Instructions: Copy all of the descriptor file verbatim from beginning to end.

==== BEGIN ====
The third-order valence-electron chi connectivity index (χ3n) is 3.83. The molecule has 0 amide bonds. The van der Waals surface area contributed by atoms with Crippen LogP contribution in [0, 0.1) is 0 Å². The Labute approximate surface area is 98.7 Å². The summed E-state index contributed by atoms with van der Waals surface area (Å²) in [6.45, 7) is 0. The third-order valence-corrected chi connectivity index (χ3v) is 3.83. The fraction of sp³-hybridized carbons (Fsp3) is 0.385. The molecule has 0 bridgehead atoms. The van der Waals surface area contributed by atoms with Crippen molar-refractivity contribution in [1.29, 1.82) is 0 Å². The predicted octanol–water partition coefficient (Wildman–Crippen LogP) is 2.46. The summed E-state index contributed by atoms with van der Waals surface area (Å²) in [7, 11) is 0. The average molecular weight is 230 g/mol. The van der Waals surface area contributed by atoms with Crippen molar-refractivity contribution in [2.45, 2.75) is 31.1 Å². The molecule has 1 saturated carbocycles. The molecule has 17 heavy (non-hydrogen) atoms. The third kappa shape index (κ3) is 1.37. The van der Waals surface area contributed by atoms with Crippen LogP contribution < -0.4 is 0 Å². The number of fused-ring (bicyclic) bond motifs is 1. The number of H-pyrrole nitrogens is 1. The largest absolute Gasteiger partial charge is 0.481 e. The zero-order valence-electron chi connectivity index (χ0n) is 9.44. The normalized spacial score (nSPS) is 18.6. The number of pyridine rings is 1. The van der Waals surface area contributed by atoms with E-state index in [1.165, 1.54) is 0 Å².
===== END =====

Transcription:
The third-order valence-electron chi connectivity index (χ3n) is 3.83. The molecule has 0 amide bonds. The van der Waals surface area contributed by atoms with Crippen LogP contribution in [0, 0.1) is 0 Å². The Labute approximate surface area is 98.7 Å². The summed E-state index contributed by atoms with van der Waals surface area (Å²) in [6.45, 7) is 0. The third-order valence-corrected chi connectivity index (χ3v) is 3.83. The fraction of sp³-hybridized carbons (Fsp3) is 0.385. The molecule has 0 bridgehead atoms. The van der Waals surface area contributed by atoms with Crippen molar-refractivity contribution in [1.29, 1.82) is 0 Å². The predicted octanol–water partition coefficient (Wildman–Crippen LogP) is 2.46. The summed E-state index contributed by atoms with van der Waals surface area (Å²) in [7, 11) is 0. The average molecular weight is 230 g/mol. The van der Waals surface area contributed by atoms with Crippen molar-refractivity contribution in [2.45, 2.75) is 31.1 Å². The molecule has 1 saturated carbocycles. The molecule has 17 heavy (non-hydrogen) atoms. The third kappa shape index (κ3) is 1.37. The van der Waals surface area contributed by atoms with Crippen LogP contribution < -0.4 is 0 Å². The number of fused-ring (bicyclic) bond motifs is 1. The number of H-pyrrole nitrogens is 1. The largest absolute Gasteiger partial charge is 0.481 e. The zero-order valence-electron chi connectivity index (χ0n) is 9.44. The normalized spacial score (nSPS) is 18.6. The number of pyridine rings is 1. The van der Waals surface area contributed by atoms with E-state index in [1.165, 1.54) is 0 Å².